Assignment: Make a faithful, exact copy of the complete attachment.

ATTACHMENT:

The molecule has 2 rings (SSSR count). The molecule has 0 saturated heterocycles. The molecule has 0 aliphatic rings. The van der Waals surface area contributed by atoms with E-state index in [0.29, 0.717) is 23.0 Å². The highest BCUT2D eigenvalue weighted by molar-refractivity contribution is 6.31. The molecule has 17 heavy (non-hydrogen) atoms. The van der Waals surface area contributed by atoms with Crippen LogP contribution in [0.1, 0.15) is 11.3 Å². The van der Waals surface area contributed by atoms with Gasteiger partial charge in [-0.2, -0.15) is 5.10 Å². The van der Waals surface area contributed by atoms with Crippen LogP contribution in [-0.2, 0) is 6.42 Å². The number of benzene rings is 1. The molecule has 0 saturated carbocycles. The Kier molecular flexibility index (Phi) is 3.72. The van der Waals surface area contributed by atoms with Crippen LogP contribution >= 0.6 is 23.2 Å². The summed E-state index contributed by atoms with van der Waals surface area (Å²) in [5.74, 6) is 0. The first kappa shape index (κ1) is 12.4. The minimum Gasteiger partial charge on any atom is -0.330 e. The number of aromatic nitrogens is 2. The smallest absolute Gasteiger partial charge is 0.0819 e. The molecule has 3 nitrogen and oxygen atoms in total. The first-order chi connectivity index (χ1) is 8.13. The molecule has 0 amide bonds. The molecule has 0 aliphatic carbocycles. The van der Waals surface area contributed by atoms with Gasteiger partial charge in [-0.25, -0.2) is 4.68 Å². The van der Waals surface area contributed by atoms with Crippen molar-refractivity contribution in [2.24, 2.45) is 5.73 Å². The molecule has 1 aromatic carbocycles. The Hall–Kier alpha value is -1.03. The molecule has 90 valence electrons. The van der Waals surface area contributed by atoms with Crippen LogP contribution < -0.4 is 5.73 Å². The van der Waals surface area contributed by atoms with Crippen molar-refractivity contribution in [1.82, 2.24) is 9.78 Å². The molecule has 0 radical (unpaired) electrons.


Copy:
The molecule has 2 rings (SSSR count). The molecule has 0 saturated heterocycles. The molecule has 0 aliphatic rings. The van der Waals surface area contributed by atoms with E-state index in [0.29, 0.717) is 23.0 Å². The highest BCUT2D eigenvalue weighted by molar-refractivity contribution is 6.31. The molecule has 17 heavy (non-hydrogen) atoms. The van der Waals surface area contributed by atoms with Crippen LogP contribution in [0.1, 0.15) is 11.3 Å². The van der Waals surface area contributed by atoms with Gasteiger partial charge in [-0.2, -0.15) is 5.10 Å². The van der Waals surface area contributed by atoms with Crippen LogP contribution in [-0.2, 0) is 6.42 Å². The number of benzene rings is 1. The molecule has 0 saturated carbocycles. The Kier molecular flexibility index (Phi) is 3.72. The van der Waals surface area contributed by atoms with Crippen LogP contribution >= 0.6 is 23.2 Å². The summed E-state index contributed by atoms with van der Waals surface area (Å²) in [5.74, 6) is 0. The first kappa shape index (κ1) is 12.4. The minimum Gasteiger partial charge on any atom is -0.330 e. The number of aromatic nitrogens is 2. The smallest absolute Gasteiger partial charge is 0.0819 e. The molecule has 3 nitrogen and oxygen atoms in total. The first-order chi connectivity index (χ1) is 8.13. The molecule has 0 amide bonds. The molecule has 0 aliphatic carbocycles. The van der Waals surface area contributed by atoms with Gasteiger partial charge in [-0.25, -0.2) is 4.68 Å². The van der Waals surface area contributed by atoms with Crippen molar-refractivity contribution in [2.24, 2.45) is 5.73 Å². The molecule has 1 aromatic carbocycles. The Hall–Kier alpha value is -1.03. The molecule has 90 valence electrons. The van der Waals surface area contributed by atoms with Crippen LogP contribution < -0.4 is 5.73 Å². The van der Waals surface area contributed by atoms with Crippen molar-refractivity contribution in [1.82, 2.24) is 9.78 Å². The molecule has 0 radical (unpaired) electrons.